Late Breaking News
Department of Defense (DoD)
BETHESDA, MD — Recent projects being overseen or funded at NIH hope to shed light on the biology of traumatic brain injury (TBI) and give physicians and future researchers better tools to understand, diagnose and treat the condition.
WASHINGTON — Approximately 86% of all battlefield deaths occur within the first 30 minutes after wounding. That is one reason why care administered even before wounded troops make it to a combat-casualty care hospital is so critical.
Though most servicemembers are relatively young, osteoarthritis is a serious problem for the U.S. military.
WASHINGTON — Post-traumatic stress disorder (PTSD) often is associated with troops returning from war, but it actually is quite common, not only in the military, but in civilians who experience natural disasters and other traumatic events.
Patients who underwent elective total hip (THA) or total knee arthroplasty (TKA) surgeries in low-volume hospitals had a higher risk of venous thromboembolism and mortality following the procedure, a recent study suggests.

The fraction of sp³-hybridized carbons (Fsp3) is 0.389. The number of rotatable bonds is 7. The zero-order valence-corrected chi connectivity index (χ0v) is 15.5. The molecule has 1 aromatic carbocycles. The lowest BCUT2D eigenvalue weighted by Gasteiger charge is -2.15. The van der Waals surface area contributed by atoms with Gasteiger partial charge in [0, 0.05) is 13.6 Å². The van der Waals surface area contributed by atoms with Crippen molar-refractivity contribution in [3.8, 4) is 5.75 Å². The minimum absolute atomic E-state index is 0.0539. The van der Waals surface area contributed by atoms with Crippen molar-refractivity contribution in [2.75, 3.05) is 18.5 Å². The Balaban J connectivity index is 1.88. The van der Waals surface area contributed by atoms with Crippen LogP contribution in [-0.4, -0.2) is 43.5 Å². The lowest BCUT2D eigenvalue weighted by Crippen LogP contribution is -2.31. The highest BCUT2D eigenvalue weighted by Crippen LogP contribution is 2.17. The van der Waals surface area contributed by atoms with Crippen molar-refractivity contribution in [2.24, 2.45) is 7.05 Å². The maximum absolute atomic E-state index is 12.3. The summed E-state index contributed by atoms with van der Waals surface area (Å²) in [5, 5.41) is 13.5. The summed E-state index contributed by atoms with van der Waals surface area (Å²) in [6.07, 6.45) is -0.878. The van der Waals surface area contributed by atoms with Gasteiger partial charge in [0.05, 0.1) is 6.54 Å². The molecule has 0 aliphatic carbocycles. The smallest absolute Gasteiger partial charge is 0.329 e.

Fort Belvoir, VA - The new 120-bed Fort Belvoir Community Hospital (FBCH) is far from the typical hospital with institutional green cinderblock walls lining dark hallways.
WASHINGTON — A new chapter in military medicine is set to begin this month with the opening of the new Walter Reed National Military Medical Center in Bethesda, MD.
WASHINGTON — Military beneficiary groups and physician groups are watching closely how Medicare rates will fare under the deal on the debt ceiling that was agreed upon by Congress last month. Because TRICARE rates are generally set at those for Medicare, any changes to those rates could impact TRICARE reimbursement rates for civilian providers who treat beneficiaries.
WASHINGTON — Before Congress reached a debt ceiling deal last month, veterans and active-duty servicemembers were worried if they would receive their military paychecks, veterans’ benefits, or G.I. Bill benefits, should the United States be unable to borrow more to pay its bills.
WASHINGTON — A shortage providers and the perceived stigma attached to mental-health care may prevent troops from seeking services. Complementary and alternative medicine (CAM) can help fill the gaps, according to a recent webinar on integrative health options for military healthcare.
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